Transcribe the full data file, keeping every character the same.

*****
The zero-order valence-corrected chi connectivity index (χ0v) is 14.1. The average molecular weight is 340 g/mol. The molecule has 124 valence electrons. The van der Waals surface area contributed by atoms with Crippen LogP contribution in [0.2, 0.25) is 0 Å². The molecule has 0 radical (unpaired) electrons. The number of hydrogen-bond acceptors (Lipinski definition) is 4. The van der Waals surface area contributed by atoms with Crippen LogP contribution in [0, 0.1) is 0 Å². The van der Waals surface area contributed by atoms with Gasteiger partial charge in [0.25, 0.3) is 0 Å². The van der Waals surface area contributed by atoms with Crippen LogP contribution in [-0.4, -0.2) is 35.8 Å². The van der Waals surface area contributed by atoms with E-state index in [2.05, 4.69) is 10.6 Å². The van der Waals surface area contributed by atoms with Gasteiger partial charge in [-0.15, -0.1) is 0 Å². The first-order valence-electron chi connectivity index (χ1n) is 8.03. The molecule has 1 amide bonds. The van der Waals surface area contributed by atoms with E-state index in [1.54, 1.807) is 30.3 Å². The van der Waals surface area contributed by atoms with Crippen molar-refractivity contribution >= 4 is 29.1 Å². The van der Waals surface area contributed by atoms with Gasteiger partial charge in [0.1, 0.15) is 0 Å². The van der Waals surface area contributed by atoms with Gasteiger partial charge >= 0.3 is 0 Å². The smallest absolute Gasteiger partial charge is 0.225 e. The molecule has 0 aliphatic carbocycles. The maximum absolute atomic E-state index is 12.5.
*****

The zero-order valence-corrected chi connectivity index (χ0v) is 14.1. The average molecular weight is 340 g/mol. The molecule has 124 valence electrons. The van der Waals surface area contributed by atoms with Crippen LogP contribution in [0.2, 0.25) is 0 Å². The molecule has 0 radical (unpaired) electrons. The number of hydrogen-bond acceptors (Lipinski definition) is 4. The van der Waals surface area contributed by atoms with Crippen LogP contribution in [0, 0.1) is 0 Å². The van der Waals surface area contributed by atoms with Gasteiger partial charge in [0.25, 0.3) is 0 Å². The van der Waals surface area contributed by atoms with Crippen LogP contribution in [-0.4, -0.2) is 35.8 Å². The van der Waals surface area contributed by atoms with E-state index in [2.05, 4.69) is 10.6 Å². The van der Waals surface area contributed by atoms with Gasteiger partial charge in [-0.15, -0.1) is 0 Å². The first-order valence-electron chi connectivity index (χ1n) is 8.03. The molecule has 1 amide bonds. The van der Waals surface area contributed by atoms with E-state index in [1.54, 1.807) is 30.3 Å². The van der Waals surface area contributed by atoms with Crippen molar-refractivity contribution >= 4 is 29.1 Å². The van der Waals surface area contributed by atoms with Gasteiger partial charge in [0.1, 0.15) is 0 Å². The van der Waals surface area contributed by atoms with Gasteiger partial charge >= 0.3 is 0 Å². The smallest absolute Gasteiger partial charge is 0.225 e. The molecule has 0 aliphatic carbocycles. The maximum absolute atomic E-state index is 12.5.